Friday, March 22, 2013

The Evil Dead (1981) Review:

Every famous moviemaker has a start somewhere. Some have greater beginnings (Steven Spielberg), while others are not truly recognized and are left with a strong cult following (Clive Barker). For Sam Raimi, he has the luxury of both. Not only did his first theatrical film gain popular momentum, but it also has such a large fan base that it spawned two sequels and a remake, not to mention it made the name Bruce Campbell a family name. Sam Raimi is a lucky man, but I was actually surprised to see that his first film was not what so many viewers have praised it to be. For me, it was scraping the surface of entertainment.

If you come across a cabin like this........AVOID
The Evil Dead (1981) story, written and directed by Sam Raimi himself is about five friends who decide to spend some time in a cabin secluded in the woods. Little do they realize that not only does the cabin contain a deadly secret but the entire area surrounding it is in need of some serious pest control. They should've called the Ghostbusters (1984),...oh right, that company was established three years later. Anyway, this dark secret has the power to unleash deadly spirits that can inhabit any host when read from a mystical book.

The thing I found the most troublesome about this movie was the fact that for everything I wanted to give full credit for, ended up only being partial credit. For example, I found the makeup effects noteworthy because it made the victims of the demons look really supernatural. However, what I could not take were the voices of the possessed victims. Either screechy and raspy, or deep and gurgley, I would prefer to hear one kind of demonic voice. At one point, one of the voices sounded like an upset stomach. I'll admit that it did make the possessed victim seem more unnatural but it still was hard on the ears.

But for a film with such a low budget, it does get creative with its practical effects. At some parts of the film, it even uses stop motion animation. One of those scenes is the vine-raping scene. Unfortunately, this is a particular part of the film I really wish Raimi did not include. It's one thing if the character gave consent for this kind of thing but watching a rape scene is a tad bit too far on the "entertainment" description. I just felt uncomfortable watching it. Why would anyone consider it fun to watch?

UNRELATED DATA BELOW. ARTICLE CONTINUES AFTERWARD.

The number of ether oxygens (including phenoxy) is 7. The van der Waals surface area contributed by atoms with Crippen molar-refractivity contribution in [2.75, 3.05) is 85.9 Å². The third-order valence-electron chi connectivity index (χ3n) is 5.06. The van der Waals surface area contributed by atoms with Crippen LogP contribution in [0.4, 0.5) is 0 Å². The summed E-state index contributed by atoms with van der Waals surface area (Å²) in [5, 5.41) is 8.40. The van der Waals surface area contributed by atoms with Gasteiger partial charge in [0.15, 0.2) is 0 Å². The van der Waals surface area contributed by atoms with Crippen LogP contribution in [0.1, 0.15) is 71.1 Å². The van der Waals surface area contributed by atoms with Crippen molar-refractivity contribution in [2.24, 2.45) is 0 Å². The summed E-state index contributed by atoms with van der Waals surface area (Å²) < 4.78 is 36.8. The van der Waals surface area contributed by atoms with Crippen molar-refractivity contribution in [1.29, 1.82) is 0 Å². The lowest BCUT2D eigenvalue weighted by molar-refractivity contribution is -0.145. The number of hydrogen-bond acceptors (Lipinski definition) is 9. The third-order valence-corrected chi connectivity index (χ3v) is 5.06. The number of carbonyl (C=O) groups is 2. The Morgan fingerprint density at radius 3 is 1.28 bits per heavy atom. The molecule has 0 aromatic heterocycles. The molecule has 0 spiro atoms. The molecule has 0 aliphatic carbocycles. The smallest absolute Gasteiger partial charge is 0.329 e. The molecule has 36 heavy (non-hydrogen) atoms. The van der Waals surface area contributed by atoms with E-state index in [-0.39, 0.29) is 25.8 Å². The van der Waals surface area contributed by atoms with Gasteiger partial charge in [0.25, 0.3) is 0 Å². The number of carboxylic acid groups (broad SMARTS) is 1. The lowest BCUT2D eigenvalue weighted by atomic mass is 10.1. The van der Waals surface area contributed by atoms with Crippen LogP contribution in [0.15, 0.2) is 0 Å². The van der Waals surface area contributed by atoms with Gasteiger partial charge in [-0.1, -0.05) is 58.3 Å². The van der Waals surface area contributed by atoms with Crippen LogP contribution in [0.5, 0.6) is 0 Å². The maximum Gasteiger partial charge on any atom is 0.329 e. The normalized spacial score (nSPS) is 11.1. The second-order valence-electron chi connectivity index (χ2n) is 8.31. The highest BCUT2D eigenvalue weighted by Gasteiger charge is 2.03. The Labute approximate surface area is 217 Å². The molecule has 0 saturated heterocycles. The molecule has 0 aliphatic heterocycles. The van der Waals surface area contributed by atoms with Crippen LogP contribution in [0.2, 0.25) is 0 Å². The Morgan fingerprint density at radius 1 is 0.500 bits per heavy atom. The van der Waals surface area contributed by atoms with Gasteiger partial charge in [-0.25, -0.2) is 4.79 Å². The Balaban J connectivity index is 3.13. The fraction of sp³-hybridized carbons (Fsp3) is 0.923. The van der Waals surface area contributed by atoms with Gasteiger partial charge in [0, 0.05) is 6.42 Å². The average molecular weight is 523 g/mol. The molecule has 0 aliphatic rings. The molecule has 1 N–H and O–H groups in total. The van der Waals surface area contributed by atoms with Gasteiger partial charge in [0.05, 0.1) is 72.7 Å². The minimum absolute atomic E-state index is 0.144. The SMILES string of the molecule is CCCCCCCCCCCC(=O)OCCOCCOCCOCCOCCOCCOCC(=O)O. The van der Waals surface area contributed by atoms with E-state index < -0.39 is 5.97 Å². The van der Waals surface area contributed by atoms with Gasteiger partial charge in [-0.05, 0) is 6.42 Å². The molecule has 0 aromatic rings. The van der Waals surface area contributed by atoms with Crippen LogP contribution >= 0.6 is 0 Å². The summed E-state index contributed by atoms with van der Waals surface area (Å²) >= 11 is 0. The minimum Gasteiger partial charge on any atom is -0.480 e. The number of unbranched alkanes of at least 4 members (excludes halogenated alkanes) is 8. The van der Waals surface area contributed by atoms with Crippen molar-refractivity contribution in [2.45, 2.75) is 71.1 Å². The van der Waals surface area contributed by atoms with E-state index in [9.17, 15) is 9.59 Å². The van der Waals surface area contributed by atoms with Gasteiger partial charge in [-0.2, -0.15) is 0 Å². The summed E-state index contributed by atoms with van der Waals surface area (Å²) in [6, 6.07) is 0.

The five friends of this movie......Bruce Campbell is far left
As for blood goes, audiences will get their fill of grossness. It's not a bloodfest but it is nasty. Just nasty. Bruce Campbell's character can't escape having buckets of blood thrown into his face every ten minutes. But here's where I get frustrated again. What is Raimi's icon? Is it Ash (Bruce Campbell)? Or is it the demon spirits that inhabit his friends? For most horror films, the antagonist is the icon that represents the franchise but in this film, I can't figure it out since the audience will never get to see the demon that inhabits Ash's friends.

Lastly, the score produced by composer Joseph LoDuca, (his first theatrical score to be exact) was half hearted too. I know LoDuca can produce good work because he did it for the Xena and Hercules TV show. Did he just not have enough equipment in 1981? The only two times I hear an actual tune is in beginning and ending. This proves he knows how to make themes in music. But besides that, LoDuca relies way too much on the strings to make any kind of music. And majority of the time, I enjoy the strings. The problem is that LoDuca arranged their music to create either scratchy or plucking noises. That doesn't create tension. Besides of the fact that they were only used for mainly transition scenes. The score was barely there to begin with.

This was a project I was really looking forward to enjoying but instead for every good part, there was a counter. It’s by no means awful but for all the praise that it's been given, I was expecting more.

Points Earned --> 6:10

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